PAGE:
Spare Bedroom Tax

The Spare Bedroom Tax was introduced in April 2013. This means that tenants of working age (under the state pension credit age) in social housing who are 'under-occupying' property, i.e. living in something that the government has decided is too large for their needs, will have their housing benefit reduced.

The rules will restrict Housing Benefit to allow for one bedroom for:

  • A couple - however from 1st April 2017 if a couple is unable to share a bedroom due to health reasons then both members of the couple should be allowed their own bedroom.
  • A person over 16
  • Two children of the same sex under 16
  • Two children of any sex who are under 10
  • Any other child (other than a foster child or child whose main home is elsewhere)
  • A disabled child who is in receipt of the middle or higher rate care component of Disability Living Allowance (DLA), where the local authority decision maker is satisfied that the child cannot reasonably share a bedroom with another sibling (see below for further details)
  • A non-resident carer (or group of carers) providing overnight care to the tenant their partner a child or other non-dependant adult, where this is considered to be required'
  • An adult child who is in the Armed Forces, including the Reserve Forces, but who continues to live with parents (note: they are treated as continuing to live at home, even when deployed on operations)
  • Approved foster carers (and formal kinship carers in Scotland) so long as they have fostered a child, or become an approved foster carer in the last 12 months

How much will Housing Benefit be restricted by?

Where households are seen to be under-occupying because they have 'spare' bedrooms according to the rules, they will see a reduction in their Housing Benefit. Their 'eligible rent' (the figure used to calculate Housing Benefit) will be reduced by:

  • 14% for one extra bedroom
  • 25% for two or more extra bedrooms

However there are some important exceptions in The Royal Borough of Kensington and Chelsea:

  • A disabled child in receipt of the middle or high rate component of DLA - Those whose children are said to be unable to share a bedroom because of severe disabilities will be able to claim Housing Benefit for an extra room. Local Authorities will then have to assess the individual circumstances of the claimant and their family and decide whether their disabilities are genuinely such that it is inappropriate for the children to be expected to share a room. This will involve considering not only the nature and severity of the disability but also the nature and frequency of care required during the night, and the extent and regularity of the disturbance to the sleep of the child who would normally be required to share the bedroom. In all cases this will come down to a matter of judgment of the facts. For the official government guidance: http://www.dwp.gov.uk/docs/u2-2013.pdf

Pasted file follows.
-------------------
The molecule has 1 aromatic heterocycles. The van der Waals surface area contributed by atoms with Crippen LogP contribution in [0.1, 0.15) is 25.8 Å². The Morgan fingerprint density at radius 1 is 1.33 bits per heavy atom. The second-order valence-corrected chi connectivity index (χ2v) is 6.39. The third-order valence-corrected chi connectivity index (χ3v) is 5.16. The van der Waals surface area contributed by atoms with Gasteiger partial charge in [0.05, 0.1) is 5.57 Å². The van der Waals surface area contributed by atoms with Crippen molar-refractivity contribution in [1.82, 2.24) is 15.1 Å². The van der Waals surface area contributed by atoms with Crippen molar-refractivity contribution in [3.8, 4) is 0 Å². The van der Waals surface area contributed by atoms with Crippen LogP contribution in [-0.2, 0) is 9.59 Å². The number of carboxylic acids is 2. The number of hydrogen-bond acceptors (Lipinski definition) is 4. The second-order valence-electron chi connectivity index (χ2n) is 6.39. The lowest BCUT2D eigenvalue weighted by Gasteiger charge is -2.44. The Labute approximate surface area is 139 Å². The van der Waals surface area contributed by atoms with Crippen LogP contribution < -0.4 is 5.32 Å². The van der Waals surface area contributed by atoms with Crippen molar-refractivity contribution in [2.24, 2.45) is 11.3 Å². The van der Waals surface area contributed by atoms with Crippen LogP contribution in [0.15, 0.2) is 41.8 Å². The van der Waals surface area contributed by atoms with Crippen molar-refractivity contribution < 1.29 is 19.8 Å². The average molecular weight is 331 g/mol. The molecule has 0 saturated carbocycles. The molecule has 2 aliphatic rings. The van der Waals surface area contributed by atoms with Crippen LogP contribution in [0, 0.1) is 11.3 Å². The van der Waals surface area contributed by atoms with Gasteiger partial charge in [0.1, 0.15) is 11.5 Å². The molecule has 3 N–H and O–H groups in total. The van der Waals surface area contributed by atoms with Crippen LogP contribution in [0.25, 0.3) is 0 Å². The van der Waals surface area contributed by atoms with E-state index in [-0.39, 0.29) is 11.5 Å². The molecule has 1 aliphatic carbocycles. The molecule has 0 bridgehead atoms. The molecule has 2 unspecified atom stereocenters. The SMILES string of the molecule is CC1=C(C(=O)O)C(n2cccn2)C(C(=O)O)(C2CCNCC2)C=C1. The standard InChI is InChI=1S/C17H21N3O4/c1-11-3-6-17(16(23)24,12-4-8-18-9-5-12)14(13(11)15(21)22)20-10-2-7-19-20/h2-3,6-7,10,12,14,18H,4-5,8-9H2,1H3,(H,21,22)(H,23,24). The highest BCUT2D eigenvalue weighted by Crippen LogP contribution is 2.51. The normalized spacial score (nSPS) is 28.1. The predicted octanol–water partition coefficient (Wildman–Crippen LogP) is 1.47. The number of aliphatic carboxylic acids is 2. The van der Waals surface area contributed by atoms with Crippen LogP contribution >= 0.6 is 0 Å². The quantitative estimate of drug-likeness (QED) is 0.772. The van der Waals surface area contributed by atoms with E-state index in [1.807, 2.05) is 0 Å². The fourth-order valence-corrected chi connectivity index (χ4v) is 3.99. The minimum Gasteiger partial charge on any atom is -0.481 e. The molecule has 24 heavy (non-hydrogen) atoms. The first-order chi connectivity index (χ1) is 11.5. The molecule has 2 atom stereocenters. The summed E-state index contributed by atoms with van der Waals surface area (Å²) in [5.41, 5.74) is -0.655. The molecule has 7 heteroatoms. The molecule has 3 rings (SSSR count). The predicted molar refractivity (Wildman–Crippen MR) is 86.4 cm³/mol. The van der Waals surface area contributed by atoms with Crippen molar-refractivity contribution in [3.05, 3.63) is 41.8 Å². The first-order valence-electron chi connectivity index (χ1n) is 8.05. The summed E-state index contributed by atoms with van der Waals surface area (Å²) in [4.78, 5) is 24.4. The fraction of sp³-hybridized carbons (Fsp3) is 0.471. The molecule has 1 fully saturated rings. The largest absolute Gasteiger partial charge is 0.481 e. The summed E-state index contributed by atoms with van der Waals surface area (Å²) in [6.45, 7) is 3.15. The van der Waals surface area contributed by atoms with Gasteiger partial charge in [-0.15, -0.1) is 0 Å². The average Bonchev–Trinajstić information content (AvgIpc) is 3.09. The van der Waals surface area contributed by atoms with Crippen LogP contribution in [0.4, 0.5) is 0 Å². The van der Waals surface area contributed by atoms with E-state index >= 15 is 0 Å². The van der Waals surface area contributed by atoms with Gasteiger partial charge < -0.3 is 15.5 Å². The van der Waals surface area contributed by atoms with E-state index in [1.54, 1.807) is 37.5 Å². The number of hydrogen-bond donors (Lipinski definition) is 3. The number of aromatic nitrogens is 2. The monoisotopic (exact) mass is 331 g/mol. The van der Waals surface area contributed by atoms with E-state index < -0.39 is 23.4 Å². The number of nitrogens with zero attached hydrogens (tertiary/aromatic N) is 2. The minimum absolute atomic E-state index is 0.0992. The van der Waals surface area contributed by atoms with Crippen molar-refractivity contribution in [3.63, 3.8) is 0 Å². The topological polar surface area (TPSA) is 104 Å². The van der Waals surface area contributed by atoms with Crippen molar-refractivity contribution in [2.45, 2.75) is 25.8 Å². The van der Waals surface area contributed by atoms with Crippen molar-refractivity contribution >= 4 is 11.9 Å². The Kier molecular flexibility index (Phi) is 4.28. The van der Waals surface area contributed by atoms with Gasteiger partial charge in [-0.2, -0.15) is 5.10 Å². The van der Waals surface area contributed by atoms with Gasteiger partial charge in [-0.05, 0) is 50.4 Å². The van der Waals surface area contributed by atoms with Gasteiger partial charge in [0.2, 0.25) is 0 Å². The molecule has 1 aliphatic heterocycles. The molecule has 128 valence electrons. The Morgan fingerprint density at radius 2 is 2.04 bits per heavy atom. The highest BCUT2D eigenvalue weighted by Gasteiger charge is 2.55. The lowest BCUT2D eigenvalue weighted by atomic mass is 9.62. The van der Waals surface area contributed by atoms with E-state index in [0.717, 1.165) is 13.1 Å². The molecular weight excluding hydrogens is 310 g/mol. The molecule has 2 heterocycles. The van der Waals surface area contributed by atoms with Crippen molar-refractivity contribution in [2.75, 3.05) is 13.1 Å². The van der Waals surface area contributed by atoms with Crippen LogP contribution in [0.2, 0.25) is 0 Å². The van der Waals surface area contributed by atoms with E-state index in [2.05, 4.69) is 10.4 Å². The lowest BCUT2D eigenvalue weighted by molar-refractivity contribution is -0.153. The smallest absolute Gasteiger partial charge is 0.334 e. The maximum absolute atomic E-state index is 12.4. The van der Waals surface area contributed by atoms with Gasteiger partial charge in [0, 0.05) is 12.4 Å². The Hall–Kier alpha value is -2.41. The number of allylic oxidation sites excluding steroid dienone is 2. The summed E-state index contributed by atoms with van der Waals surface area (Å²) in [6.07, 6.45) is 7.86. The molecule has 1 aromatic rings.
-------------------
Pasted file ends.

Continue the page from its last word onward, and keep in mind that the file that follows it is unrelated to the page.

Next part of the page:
• Medical Equipment - We have been advised by the RBKC Housing Team that a spare bedroom can also be exempt from the spare bedroom tax if it is the only place where necessary medical equipment can be stored. However, you must be able to prove that this room has ONLY been used for medical equipment for a long period of time and will not be used as a bedroom in the future.

Discretionary Housing Payments

In some cases, if the main claimant is unable to afford their rent due to a reduction in benefits, they can apply for a Discretionary Housing Payment. If the application is accepted, the council will pay the shortfall between their rent and their benefits. For more information you can call the RBKC Benefits Service on 020 7361 3006.

Disabled Facilities Grant

A Disabled Facilities Grant is a local council grant to help towards the cost of essential adaptations to your home to enable your disabled child/adult to continue to live there.

For further information contact the Royal Borough of Kensington and Chelsea housing department:

Address: Housing Needs, Housing Department, Hornton Street, W8 7NX.

Housing line: 0207 361 3008

Council Tax Reduction

Since April 2013 Council Tax Benefit was no longer available to claim, instead you can apply for Council Tax Reduction. You’ll get money off your Council Tax bill and you can apply for this if you own your home, rent, are unemployed or working.

What you’ll get

The most you can get is a 100% reduction. How much you get depends on:

  • where you live – each council runs their own scheme
  • your circumstances (eg income, number of children)
  • your household income – this includes things like savings, pension, your partner’s income
  • if your children live with you
  • if other adults live with you


You may get Council Tax Reduction if:

  • you pay Council Tax
  • you’re on a low income or claiming benefits

How to apply

Contact the Royal Borough of Kensington and Chelsea Benefits Service on 0207 361 3006

Television License Discount

Aged 74 and over You're entitled to a free over 75 TV Licence when you turn 75. If you're 74, you can apply for a short-term licence to cover you up to your 75th birthday.

Care home residents Residents may qualify for a discounted TV Licence fee of £7.50. Residents, staff and residents' families all need a separate licence for their own living area.

Registered as blind You're entitled to a 50% reduction in your TV Licence fee if you're certified as blind (severely sight impaired).

For more information please see the TV Licensing website www.tvlicensing.co.uk